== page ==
o Determine site size
Welch looked at the sites’ number of RSS subscribers (if publicized) and the freshness of its content. Having 500 RSS subscribers was enough, as long as the blog’s content was fresh, he says. He decided not to reach out to stale blogs, even if their numbers were higher.
You can also look at a blog’s monthly Web traffic and Technorati rank to get a better idea of its readership and authority (see links below).
o Send everything in one email
Welch identified about 200 blogs to pitch. Rather than sparking an on-going dialogue with each, he sent everything a blogger would need in one email. This included:
o Description of the contest
o Coded link to the landing page
o Link to the stats page
o Link to an image that could be used as an ad
“I started out by sending the ad as a JPEG attachment. Then I thought to myself, ‘that’s another reason for someone to think I’m sending a virus or something and not bother,’” he says.
Welch looked for contact information for the bloggers on their websites. When all else failed, he submitted to their “contact us” forms. His email was a friendly soft-sell, he says, suggesting that the bloggers write about the contest, or post the ad on their site.
o Be prepared to answer questions
The most common questions Welch received about the contest and their answers:
1. Q: I have four blogs. Can I write about this on all of them?
2. Q: I only do exclusive contests where one of my readers is guaranteed to win. Is that possible to arrange?
3. Q: When this post rolls off my page, can I write about it again?
The rest of the questions were mainly clarifications about how long the contest would run and other minor details, he says. Step #6: Promote elsewhere
Welch also mentioned the contest in:
- Noobie’s weekly email
- His Twitter feed
- Noobie Facebook group
- Smaller Indiana: a local online social network
He did not push hard in these areas for several reasons. First, his target audience was not in these channels. Second, most of the people in these channels already knew Noobie and its email newsletter. Last, he considered promoting to his email list “self defeating,” but did mention the contest as a courtesy to Noobie’s audience.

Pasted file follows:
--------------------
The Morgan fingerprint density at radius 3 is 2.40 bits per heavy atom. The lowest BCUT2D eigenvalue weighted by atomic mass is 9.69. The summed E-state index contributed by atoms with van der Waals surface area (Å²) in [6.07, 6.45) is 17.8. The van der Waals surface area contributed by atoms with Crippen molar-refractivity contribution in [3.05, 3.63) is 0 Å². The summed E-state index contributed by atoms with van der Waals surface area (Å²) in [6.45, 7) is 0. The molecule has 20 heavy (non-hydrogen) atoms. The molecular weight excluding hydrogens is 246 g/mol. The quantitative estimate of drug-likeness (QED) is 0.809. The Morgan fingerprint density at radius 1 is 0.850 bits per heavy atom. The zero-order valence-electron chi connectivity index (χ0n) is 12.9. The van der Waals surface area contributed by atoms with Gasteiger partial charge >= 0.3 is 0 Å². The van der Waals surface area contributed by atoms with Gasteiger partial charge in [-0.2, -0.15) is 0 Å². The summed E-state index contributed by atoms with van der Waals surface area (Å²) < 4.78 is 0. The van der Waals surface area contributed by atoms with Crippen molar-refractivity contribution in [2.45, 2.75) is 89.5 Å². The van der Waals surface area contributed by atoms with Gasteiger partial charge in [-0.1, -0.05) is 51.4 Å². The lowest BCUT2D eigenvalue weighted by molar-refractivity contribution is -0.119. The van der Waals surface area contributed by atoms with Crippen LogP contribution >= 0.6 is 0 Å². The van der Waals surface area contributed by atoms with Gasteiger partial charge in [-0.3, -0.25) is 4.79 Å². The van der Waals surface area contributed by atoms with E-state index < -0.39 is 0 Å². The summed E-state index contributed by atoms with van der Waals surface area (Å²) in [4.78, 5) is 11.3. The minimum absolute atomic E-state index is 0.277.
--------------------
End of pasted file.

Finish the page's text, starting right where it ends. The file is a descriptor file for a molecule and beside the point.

He also promoted the contest through Google AdWords, but shut off the campaign after a few days. “The bloggers were driving more traffic for free,” he says. Step #7: Scrub list, remind new subscribers
The contest’s registration form did not prevent multiple signups. Welch’s team had to scrub the list of duplicate entries before awarding the prizes, and before promoting to the list later on.
o Reminder in first email
Contest registrants were told in the terms and conditions that they would be signed up for Noobie’s emails. Since he knew that most people would not read the fine print, Welch reminded the new subscribers of this fact in the first email sent to them (see creative samples).
The email’s header stated: “Note: You are receiving this email because you are a subscriber to Noobie’s regular mailing list or you recently signed up for one of Noobie’s product giveaways.”
“I was ecstatic about the results,” Welch says. “I probably had five times the page views per month while the contest was running, compared to normally.”
After the contest, the traffic settled down to about double its previous volume, he says.
In all, Welch’s small email list exploded to 20 times its previous size. The blogs were by far the strongest force, driving 71.5% of the registrations. Signups from other sources:
- Referrals from friends: 12.8%
- Unknown: 10.8%
- Google AdWords 2.1%
- Emails: 1.6%
- Social networks: 1.0%
- Homepage link: 0.2%
“Unknown” represents the percentage of registrations that came through without a tracking code.
About 40 blogs, or 20% of those emailed, wrote about the contest.
o Wandering contestants
“Some people who signed up for the contest when they submitted the form, they got a thank-you page on my website. That thank-you page had three hot things I wanted them to know about Noobie, with links. So, some people stayed on the site and navigated around. And some people even went as far as to use the normal email signup box that I have on the footer of every page.” Useful links related to this article:
Noobie Contest Creative Samples
FormSpring: Helped Noobie build landing page form and script
Technorati: Parenting blogs directory
50 Best Mom Blogs
Noobie: Friendly technology coaching and consulting